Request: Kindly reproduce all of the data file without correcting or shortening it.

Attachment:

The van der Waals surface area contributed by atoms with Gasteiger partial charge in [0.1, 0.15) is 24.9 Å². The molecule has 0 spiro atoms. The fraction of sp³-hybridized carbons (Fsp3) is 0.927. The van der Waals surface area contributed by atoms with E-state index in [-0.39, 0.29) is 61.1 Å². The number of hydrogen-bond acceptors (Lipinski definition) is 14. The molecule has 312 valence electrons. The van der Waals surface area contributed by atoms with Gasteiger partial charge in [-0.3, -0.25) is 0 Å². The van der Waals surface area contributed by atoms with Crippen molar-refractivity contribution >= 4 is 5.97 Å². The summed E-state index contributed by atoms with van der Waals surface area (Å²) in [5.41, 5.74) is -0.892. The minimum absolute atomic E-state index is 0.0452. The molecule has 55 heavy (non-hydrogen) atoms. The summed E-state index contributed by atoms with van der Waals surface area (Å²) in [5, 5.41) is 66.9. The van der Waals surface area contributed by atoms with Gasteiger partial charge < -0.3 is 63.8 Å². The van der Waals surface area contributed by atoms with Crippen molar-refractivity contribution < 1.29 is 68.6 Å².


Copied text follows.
The van der Waals surface area contributed by atoms with Gasteiger partial charge in [0.1, 0.15) is 24.9 Å². The molecule has 0 spiro atoms. The fraction of sp³-hybridized carbons (Fsp3) is 0.927. The van der Waals surface area contributed by atoms with E-state index in [-0.39, 0.29) is 61.1 Å². The number of hydrogen-bond acceptors (Lipinski definition) is 14. The molecule has 312 valence electrons. The van der Waals surface area contributed by atoms with Gasteiger partial charge in [-0.3, -0.25) is 0 Å². The van der Waals surface area contributed by atoms with Crippen molar-refractivity contribution >= 4 is 5.97 Å². The summed E-state index contributed by atoms with van der Waals surface area (Å²) in [5.41, 5.74) is -0.892. The minimum absolute atomic E-state index is 0.0452. The molecule has 55 heavy (non-hydrogen) atoms. The summed E-state index contributed by atoms with van der Waals surface area (Å²) in [5, 5.41) is 66.9. The van der Waals surface area contributed by atoms with Gasteiger partial charge < -0.3 is 63.8 Å². The van der Waals surface area contributed by atoms with Crippen molar-refractivity contribution < 1.29 is 68.6 Å².